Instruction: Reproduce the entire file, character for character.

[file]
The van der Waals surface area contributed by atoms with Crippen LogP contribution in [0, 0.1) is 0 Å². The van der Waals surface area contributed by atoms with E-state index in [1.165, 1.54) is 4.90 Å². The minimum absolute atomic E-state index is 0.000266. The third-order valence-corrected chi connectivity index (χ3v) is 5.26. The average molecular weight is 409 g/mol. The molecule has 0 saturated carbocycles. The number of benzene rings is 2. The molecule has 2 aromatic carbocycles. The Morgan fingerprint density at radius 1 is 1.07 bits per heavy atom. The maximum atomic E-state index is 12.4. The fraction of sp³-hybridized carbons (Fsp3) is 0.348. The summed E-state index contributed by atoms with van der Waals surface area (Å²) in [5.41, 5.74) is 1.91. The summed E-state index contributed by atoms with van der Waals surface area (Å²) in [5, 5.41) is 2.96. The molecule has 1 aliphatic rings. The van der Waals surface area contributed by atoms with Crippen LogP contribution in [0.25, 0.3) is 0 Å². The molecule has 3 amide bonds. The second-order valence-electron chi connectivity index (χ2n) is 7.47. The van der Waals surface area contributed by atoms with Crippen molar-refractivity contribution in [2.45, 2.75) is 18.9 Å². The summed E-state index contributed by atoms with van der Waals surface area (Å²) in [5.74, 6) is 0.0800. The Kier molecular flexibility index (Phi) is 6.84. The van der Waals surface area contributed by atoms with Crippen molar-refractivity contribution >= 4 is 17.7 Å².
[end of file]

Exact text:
The van der Waals surface area contributed by atoms with Crippen LogP contribution in [0, 0.1) is 0 Å². The van der Waals surface area contributed by atoms with E-state index in [1.165, 1.54) is 4.90 Å². The minimum absolute atomic E-state index is 0.000266. The third-order valence-corrected chi connectivity index (χ3v) is 5.26. The average molecular weight is 409 g/mol. The molecule has 0 saturated carbocycles. The number of benzene rings is 2. The molecule has 2 aromatic carbocycles. The Morgan fingerprint density at radius 1 is 1.07 bits per heavy atom. The maximum atomic E-state index is 12.4. The fraction of sp³-hybridized carbons (Fsp3) is 0.348. The summed E-state index contributed by atoms with van der Waals surface area (Å²) in [5.41, 5.74) is 1.91. The summed E-state index contributed by atoms with van der Waals surface area (Å²) in [5, 5.41) is 2.96. The molecule has 1 aliphatic rings. The van der Waals surface area contributed by atoms with Crippen LogP contribution in [0.25, 0.3) is 0 Å². The molecule has 3 amide bonds. The second-order valence-electron chi connectivity index (χ2n) is 7.47. The van der Waals surface area contributed by atoms with Crippen molar-refractivity contribution in [2.45, 2.75) is 18.9 Å². The summed E-state index contributed by atoms with van der Waals surface area (Å²) in [5.74, 6) is 0.0800. The Kier molecular flexibility index (Phi) is 6.84. The van der Waals surface area contributed by atoms with Crippen molar-refractivity contribution >= 4 is 17.7 Å².